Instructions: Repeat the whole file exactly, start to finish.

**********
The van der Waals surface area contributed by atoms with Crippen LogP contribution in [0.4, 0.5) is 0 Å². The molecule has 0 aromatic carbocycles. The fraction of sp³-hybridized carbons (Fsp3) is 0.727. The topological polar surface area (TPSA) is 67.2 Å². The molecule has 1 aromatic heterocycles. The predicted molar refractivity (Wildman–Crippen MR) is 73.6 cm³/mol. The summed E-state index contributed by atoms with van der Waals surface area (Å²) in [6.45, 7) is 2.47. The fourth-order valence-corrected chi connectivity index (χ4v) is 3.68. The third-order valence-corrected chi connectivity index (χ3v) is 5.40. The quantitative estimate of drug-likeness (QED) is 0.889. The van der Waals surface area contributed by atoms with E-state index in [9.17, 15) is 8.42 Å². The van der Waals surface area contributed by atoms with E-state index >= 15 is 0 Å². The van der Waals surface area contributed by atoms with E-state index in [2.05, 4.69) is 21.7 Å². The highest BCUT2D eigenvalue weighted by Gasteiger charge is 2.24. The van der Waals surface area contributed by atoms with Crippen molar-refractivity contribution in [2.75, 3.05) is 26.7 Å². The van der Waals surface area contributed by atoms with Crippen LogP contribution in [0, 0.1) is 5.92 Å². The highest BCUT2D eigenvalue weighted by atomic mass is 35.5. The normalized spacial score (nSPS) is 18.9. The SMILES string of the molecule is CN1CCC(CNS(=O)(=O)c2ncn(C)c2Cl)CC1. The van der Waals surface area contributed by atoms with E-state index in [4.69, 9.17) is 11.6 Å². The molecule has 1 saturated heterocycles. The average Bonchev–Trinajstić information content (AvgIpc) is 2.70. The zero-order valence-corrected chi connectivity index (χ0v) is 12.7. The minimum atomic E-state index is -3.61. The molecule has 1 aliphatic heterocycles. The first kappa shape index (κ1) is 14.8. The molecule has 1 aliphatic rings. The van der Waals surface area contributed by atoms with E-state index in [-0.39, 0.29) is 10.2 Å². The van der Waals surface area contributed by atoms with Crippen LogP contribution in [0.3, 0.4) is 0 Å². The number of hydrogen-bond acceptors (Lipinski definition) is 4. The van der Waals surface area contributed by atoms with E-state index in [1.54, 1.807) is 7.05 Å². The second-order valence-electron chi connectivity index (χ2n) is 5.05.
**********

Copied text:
The van der Waals surface area contributed by atoms with Crippen LogP contribution in [0.4, 0.5) is 0 Å². The molecule has 0 aromatic carbocycles. The fraction of sp³-hybridized carbons (Fsp3) is 0.727. The topological polar surface area (TPSA) is 67.2 Å². The molecule has 1 aromatic heterocycles. The predicted molar refractivity (Wildman–Crippen MR) is 73.6 cm³/mol. The summed E-state index contributed by atoms with van der Waals surface area (Å²) in [6.45, 7) is 2.47. The fourth-order valence-corrected chi connectivity index (χ4v) is 3.68. The third-order valence-corrected chi connectivity index (χ3v) is 5.40. The quantitative estimate of drug-likeness (QED) is 0.889. The van der Waals surface area contributed by atoms with E-state index in [9.17, 15) is 8.42 Å². The van der Waals surface area contributed by atoms with E-state index >= 15 is 0 Å². The van der Waals surface area contributed by atoms with E-state index in [2.05, 4.69) is 21.7 Å². The highest BCUT2D eigenvalue weighted by Gasteiger charge is 2.24. The van der Waals surface area contributed by atoms with Crippen molar-refractivity contribution in [2.75, 3.05) is 26.7 Å². The van der Waals surface area contributed by atoms with Crippen LogP contribution in [0, 0.1) is 5.92 Å². The highest BCUT2D eigenvalue weighted by atomic mass is 35.5. The normalized spacial score (nSPS) is 18.9. The SMILES string of the molecule is CN1CCC(CNS(=O)(=O)c2ncn(C)c2Cl)CC1. The van der Waals surface area contributed by atoms with E-state index in [4.69, 9.17) is 11.6 Å². The molecule has 1 saturated heterocycles. The average Bonchev–Trinajstić information content (AvgIpc) is 2.70. The zero-order valence-corrected chi connectivity index (χ0v) is 12.7. The minimum atomic E-state index is -3.61. The molecule has 1 aliphatic heterocycles. The first kappa shape index (κ1) is 14.8. The molecule has 1 aliphatic rings. The van der Waals surface area contributed by atoms with E-state index in [-0.39, 0.29) is 10.2 Å². The van der Waals surface area contributed by atoms with Crippen LogP contribution in [0.3, 0.4) is 0 Å². The number of hydrogen-bond acceptors (Lipinski definition) is 4. The van der Waals surface area contributed by atoms with E-state index in [1.54, 1.807) is 7.05 Å². The second-order valence-electron chi connectivity index (χ2n) is 5.05.